Stereoisomerism is one of two branches of isomerism, the other being structural isomerism. Structural isomers are the more common form of isomers and arise from the different possibilities in which a group of atoms can bond. For example, a functional group such as -OH can often bond to various points in a carbon chain. While the resulting alcohols will have the same chemical formula, they differ in structure.
Stereoisomers are a more subtle form of isomer. They occur in two different forms: geometric isomers and enantiomers.
Geometric isomers arise where double bonds are present. Due to a higher electron density in double bonds as compared to single bonds, the atoms joined by a double bond are not free to rotate. Because of this restriction, two forms of the molecule are possible, and these are differentiated with the prefixes cis and trans.

Cl      Cl
 \     /
  C===C
 /     \
H       H
This is cis-1,2-dichloroethene. The molecule which has two similar groups on the same side of the double bond is known as the cis-isomer.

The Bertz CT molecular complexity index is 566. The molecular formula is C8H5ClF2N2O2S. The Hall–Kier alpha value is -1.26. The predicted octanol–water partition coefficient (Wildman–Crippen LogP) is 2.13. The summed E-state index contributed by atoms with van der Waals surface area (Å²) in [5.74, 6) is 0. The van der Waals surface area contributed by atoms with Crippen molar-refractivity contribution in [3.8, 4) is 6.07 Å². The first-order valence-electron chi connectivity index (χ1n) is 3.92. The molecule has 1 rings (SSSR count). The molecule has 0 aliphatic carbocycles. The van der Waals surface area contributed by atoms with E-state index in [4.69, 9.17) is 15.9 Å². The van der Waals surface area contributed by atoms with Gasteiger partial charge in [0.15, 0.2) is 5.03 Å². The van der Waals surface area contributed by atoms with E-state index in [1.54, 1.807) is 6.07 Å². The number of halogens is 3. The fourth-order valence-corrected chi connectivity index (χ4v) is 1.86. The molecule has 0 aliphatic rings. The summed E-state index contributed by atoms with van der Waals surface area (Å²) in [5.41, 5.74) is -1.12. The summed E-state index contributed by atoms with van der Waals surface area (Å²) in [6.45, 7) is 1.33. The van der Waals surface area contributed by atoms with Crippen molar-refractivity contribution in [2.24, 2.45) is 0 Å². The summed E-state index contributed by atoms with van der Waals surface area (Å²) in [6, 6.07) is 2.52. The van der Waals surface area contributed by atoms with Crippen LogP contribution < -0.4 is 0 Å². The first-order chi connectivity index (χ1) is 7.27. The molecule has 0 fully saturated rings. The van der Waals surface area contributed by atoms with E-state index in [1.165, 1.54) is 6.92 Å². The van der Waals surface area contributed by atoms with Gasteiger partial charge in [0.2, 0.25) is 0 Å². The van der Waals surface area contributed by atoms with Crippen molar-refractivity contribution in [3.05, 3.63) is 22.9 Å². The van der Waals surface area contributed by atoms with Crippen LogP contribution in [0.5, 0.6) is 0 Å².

Cl      H
 \     /
  C===C
 /     \
H       Cl
This is trans-1,2-dichloroethene. The similar groups are on opposite sides of the double bond, so this is known as the trans-isomer.

The chemical properties are usually similar between stereoisomers. However, physical properties can be affected. In the above example, the cis-isomer is less symmetrical than the trans-isomer and thus the cis-isomer possesses a dipole. As a result, the boiling point of cis-1,2-dichloroethene is 60 degrees while trans-1,2-dichloroethene boils at 48 degrees.

Log in or registerto write something here or to contact authors.